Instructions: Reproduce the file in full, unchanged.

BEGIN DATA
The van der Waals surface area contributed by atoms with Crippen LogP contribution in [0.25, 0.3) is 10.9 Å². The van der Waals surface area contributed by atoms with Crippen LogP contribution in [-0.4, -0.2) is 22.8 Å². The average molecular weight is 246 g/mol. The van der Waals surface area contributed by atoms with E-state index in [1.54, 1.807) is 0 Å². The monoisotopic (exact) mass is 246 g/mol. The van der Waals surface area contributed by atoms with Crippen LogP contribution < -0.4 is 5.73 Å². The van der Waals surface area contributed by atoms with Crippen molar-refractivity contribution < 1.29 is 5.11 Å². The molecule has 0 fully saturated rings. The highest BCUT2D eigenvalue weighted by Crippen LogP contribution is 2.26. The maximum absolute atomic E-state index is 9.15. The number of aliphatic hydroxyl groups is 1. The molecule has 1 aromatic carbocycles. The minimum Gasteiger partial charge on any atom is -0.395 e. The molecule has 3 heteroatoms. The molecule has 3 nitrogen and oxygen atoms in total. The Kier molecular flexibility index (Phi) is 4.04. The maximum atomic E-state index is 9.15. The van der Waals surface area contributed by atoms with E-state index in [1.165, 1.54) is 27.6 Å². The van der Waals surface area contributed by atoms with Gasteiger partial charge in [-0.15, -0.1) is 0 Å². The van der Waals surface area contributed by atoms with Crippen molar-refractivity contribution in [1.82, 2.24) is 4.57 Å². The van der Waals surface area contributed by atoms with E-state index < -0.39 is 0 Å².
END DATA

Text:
The van der Waals surface area contributed by atoms with Crippen LogP contribution in [0.25, 0.3) is 10.9 Å². The van der Waals surface area contributed by atoms with Crippen LogP contribution in [-0.4, -0.2) is 22.8 Å². The average molecular weight is 246 g/mol. The van der Waals surface area contributed by atoms with E-state index in [1.54, 1.807) is 0 Å². The monoisotopic (exact) mass is 246 g/mol. The van der Waals surface area contributed by atoms with Crippen LogP contribution < -0.4 is 5.73 Å². The van der Waals surface area contributed by atoms with Crippen molar-refractivity contribution < 1.29 is 5.11 Å². The molecule has 0 fully saturated rings. The highest BCUT2D eigenvalue weighted by Crippen LogP contribution is 2.26. The maximum absolute atomic E-state index is 9.15. The number of aliphatic hydroxyl groups is 1. The molecule has 1 aromatic carbocycles. The minimum Gasteiger partial charge on any atom is -0.395 e. The molecule has 3 heteroatoms. The molecule has 3 nitrogen and oxygen atoms in total. The Kier molecular flexibility index (Phi) is 4.04. The maximum atomic E-state index is 9.15. The van der Waals surface area contributed by atoms with E-state index in [1.165, 1.54) is 27.6 Å². The van der Waals surface area contributed by atoms with Gasteiger partial charge in [-0.15, -0.1) is 0 Å². The van der Waals surface area contributed by atoms with Crippen molar-refractivity contribution in [1.82, 2.24) is 4.57 Å². The van der Waals surface area contributed by atoms with E-state index < -0.39 is 0 Å².